Jake Bauers (That guy who strikes out a ton?)
Of course, Yandy Diaz and his 100 mile per hour exit velocities were not enough to contribute last year, so grabbing a guy like Bauers makes sense. Who can resist 25 percent strikeout rates? Also, first basemen can always man left field adequately, just ask Carlos Santana.
Corey Kluber (That guy who got shelled in the ALDS?)
It is with a heavy heart that I write to you about Corey Kluber’s velocity losses. He keeps fighting valiantly, yet is losing tick after tick with age. While this might be related to alleged back problems, that relationship does little to qualm concerns about his projections moving forward. High octane offenses like the Houston Astros and Boston Red Sox are salivating at the thought of facing another burnt out Kluber this October.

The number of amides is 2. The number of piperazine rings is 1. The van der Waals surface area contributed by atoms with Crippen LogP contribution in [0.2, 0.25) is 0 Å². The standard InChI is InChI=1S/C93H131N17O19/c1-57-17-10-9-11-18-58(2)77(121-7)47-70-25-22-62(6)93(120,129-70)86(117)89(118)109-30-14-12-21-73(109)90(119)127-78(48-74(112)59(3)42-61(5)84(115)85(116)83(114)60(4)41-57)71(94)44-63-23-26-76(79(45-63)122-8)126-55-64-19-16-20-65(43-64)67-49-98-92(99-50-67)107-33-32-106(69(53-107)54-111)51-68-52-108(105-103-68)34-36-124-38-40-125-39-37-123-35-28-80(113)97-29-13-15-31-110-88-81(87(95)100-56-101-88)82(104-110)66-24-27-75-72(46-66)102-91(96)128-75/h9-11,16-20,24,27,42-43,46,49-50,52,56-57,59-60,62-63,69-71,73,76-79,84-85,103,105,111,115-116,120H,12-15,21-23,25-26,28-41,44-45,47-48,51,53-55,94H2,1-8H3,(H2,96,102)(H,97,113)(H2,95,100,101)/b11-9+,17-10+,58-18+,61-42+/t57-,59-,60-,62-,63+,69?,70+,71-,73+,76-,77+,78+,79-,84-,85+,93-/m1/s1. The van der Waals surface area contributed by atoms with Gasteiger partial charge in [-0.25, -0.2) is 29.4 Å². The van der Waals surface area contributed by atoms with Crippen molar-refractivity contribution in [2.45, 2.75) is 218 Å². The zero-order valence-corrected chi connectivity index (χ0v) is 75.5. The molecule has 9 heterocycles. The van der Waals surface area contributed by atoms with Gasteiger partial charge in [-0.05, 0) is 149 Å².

Trevor Bauer (That guy who won’t shut up?)
Breakout year or not, Trevor Bauer has a problem — he really, really doesn’t know when to stop tweeting. Whether it is hypothesizing that another teammate should be traded or assigning political belief structures to the remainder of the locker room or simply outlining his attitude towards dating, there is little value in his social media outbursts. On the field, any amateur hour sabermetrician would be quick to tell you his home run per fly ball rate of 6.2 percent is not sustainable, and that regression should be expected.
Carlos Carrasco (That freak injury magnet?)